Japan, US struggle to find crashed jet and its ‘secrets’

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A Japanese Coast Guard vessel and US military plane search for a Japanese F-35A stealth fighter jet in the waters off Aomori, northern Japan on April 10, 2019. (Kyodo News via AP)
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Japan is deploying F-35As, each of which costs more than ¥10 billion ($90 million), to replace its aging F-4 fighters. (Jiji Press/AFP)
Updated 16 April 2019
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Japan, US struggle to find crashed jet and its ‘secrets’

  • The Japanese stealth fighter vanished from the radar on April 9 over the Pacific
  • Rivals China and Russia would have ‘a strong interest in collecting even a single screw of the state-of-the-art plane’

TOKYO: One week after an F-35A stealth fighter jet crashed off the northeastern coast of Japan, US and Japanese military vessels are struggling to find the wreckage and protect its valuable “secrets.”
The Japanese jet vanished from the radar on April 9 over the Pacific as it was conducting a training mission with three other aircraft some 135 kilometers (85 miles) east of Misawa, northeastern Japan.
A defense ministry spokesman said that the remains of the jet’s tail had been found but they were still hunting in vain for the rest of the fuselage, as well as the pilot.
“On average two aircraft, including a helicopter, and two patrol vessels are constantly deployed in the around-the-clock search operations,” said the official, who asked to remain anonymous.
Japan’s Maritime Self-Defense Force has also dispatched an unmanned submersible vessel.
Separately, the US military has dispatched one military aircraft and one vessel to join the mission, said the official, adding that the search has not yet been scaled back.
Defense Minister Takeshi Iwaya said the crash would be discussed at a meeting with his US counterpart in Washington on Friday, which will also involve the two allies’ foreign ministers.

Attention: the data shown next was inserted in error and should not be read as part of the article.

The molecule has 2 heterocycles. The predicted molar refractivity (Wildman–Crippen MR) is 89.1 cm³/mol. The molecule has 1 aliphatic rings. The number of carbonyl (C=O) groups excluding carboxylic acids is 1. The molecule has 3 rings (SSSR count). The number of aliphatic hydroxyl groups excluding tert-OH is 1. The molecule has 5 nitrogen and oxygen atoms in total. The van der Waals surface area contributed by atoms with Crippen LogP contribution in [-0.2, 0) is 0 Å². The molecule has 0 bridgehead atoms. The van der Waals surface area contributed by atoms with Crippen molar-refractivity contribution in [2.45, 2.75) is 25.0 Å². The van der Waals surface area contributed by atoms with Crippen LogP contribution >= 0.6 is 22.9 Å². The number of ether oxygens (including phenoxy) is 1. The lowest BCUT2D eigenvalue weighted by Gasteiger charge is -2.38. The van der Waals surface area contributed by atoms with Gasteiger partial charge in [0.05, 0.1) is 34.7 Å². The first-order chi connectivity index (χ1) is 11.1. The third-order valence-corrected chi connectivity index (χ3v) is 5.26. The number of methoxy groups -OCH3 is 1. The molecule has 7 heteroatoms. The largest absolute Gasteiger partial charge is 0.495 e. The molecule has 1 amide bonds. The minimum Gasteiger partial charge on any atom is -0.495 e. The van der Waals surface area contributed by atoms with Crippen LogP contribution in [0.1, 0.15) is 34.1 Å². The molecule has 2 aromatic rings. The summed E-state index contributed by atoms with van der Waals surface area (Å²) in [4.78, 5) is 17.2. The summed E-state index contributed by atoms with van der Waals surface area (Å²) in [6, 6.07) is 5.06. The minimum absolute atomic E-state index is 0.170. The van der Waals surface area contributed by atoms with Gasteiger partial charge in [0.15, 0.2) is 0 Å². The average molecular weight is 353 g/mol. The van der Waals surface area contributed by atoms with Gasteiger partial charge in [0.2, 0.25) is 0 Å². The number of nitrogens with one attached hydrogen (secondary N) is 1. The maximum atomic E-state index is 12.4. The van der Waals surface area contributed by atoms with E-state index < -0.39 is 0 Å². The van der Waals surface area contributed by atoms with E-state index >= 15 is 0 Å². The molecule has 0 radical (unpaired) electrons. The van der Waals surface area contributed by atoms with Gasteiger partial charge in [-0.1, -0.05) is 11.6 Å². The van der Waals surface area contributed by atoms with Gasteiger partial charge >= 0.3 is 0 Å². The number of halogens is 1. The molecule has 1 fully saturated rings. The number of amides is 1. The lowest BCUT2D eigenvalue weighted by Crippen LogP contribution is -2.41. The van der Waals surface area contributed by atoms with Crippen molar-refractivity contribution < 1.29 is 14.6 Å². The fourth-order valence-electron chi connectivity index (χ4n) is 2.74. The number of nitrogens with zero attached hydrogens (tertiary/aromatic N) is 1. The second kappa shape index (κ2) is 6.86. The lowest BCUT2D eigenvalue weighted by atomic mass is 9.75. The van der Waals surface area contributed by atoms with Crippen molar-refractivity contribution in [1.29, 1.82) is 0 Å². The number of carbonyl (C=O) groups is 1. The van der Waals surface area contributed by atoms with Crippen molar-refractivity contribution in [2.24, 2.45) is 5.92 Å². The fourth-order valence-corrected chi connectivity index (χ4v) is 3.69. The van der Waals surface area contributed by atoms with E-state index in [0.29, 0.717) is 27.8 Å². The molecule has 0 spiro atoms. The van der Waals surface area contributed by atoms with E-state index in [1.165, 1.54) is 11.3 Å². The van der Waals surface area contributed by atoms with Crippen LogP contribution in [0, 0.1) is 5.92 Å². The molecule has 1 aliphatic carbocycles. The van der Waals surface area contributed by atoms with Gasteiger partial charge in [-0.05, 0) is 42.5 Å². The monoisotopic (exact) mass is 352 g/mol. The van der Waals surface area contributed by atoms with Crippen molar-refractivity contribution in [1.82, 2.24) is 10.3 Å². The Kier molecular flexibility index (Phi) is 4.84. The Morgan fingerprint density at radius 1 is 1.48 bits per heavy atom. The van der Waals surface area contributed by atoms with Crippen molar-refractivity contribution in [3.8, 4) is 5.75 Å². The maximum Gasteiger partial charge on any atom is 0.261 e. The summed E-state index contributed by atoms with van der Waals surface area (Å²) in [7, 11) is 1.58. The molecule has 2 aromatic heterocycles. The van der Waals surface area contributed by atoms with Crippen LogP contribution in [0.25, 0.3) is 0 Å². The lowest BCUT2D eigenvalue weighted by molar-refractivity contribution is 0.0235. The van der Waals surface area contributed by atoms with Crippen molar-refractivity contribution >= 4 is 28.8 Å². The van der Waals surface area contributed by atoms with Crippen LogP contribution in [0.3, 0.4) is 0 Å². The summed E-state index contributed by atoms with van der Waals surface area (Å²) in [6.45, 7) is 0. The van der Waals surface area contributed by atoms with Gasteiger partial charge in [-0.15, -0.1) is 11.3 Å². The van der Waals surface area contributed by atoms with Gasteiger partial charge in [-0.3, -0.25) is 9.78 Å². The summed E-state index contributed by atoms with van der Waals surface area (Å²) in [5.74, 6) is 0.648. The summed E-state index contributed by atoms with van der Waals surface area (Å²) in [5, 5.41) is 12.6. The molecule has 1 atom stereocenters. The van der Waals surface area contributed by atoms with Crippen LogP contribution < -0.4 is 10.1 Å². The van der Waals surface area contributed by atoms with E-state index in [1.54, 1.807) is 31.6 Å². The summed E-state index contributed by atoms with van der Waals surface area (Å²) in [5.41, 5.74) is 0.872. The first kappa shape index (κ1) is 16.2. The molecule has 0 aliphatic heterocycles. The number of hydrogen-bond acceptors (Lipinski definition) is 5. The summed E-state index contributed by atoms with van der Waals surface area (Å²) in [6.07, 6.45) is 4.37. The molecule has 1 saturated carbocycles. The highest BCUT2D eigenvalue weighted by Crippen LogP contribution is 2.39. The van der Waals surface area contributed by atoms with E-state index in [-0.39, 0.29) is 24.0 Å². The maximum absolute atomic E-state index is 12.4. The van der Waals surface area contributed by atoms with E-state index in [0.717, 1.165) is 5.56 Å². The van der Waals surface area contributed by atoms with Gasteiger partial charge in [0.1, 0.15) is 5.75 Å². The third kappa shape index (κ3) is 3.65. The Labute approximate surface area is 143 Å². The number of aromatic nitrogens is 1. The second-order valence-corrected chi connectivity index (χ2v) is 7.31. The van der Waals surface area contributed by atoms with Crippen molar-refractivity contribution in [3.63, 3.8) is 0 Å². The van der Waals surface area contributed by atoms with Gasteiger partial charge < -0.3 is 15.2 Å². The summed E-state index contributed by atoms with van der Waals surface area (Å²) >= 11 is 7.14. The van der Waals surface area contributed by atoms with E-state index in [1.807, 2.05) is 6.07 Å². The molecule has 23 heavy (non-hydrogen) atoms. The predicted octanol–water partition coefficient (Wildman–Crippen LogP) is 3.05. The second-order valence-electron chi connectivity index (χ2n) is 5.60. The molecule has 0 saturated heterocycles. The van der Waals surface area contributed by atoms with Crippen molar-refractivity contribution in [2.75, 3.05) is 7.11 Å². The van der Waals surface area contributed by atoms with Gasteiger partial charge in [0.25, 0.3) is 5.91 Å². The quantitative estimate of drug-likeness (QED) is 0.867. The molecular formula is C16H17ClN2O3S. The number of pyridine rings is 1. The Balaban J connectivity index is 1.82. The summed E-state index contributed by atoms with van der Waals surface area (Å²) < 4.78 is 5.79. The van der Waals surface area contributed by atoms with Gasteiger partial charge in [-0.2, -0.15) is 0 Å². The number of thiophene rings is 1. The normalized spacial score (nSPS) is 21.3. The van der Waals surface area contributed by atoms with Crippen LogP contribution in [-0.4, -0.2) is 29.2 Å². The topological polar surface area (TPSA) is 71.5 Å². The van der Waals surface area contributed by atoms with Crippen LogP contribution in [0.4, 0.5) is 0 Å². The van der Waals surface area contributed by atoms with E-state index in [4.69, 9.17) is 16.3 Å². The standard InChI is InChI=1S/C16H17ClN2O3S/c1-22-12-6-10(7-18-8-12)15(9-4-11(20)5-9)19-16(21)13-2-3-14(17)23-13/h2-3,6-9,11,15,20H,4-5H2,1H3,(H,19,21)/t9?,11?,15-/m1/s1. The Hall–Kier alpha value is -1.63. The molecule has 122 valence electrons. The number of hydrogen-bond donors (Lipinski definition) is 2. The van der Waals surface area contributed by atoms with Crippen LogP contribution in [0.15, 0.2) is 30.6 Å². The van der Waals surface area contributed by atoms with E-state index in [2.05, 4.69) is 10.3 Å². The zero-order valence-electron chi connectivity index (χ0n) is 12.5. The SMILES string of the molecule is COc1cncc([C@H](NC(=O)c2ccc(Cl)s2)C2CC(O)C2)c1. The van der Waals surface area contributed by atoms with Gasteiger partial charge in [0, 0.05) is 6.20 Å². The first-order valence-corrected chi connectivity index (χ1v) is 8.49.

“The F-35A is an airplane that contains a significant amount of secrets that need to be protected,” Iwaya told reporters.
“With the help of the United States, we will continue to take the leading role in investigating the cause of the accident,” he said.
Akira Kato, a professor of international politics and regional security at Tokyo’s J.F. Oberlin University, said rivals China and Russia would have “a strong interest in collecting even a single screw of the state-of-the-art plane.”
And Hideshi Takesada, a defense expert and professor at Takushoku University in Tokyo, said it would not be a surprise if Moscow and Beijing were engaged in undercover activities to find some of the debris.
“Even if Japan and the US find it, they may not disclose details, including its exact location, due to concerns that China and Russia might try to collect it,” Takesada said.
Japan’s defense ministry confirmed it had not spotted any suspicious vessels or aircraft from a third country near the site.
Japan’s air force announced a commission last week to study the cause of the accident but it remains unclear exactly what happened to the plane.
US defense contractor Lockheed Martin touts the hi-tech fighter as “virtually undetectable” and says it allows the US and its allies to dominate the skies with its “unmatched capability and unprecedented situational awareness.”
Japan is deploying F-35As, each of which costs more than ¥10 billion ($90 million), to replace its aging F-4 fighters.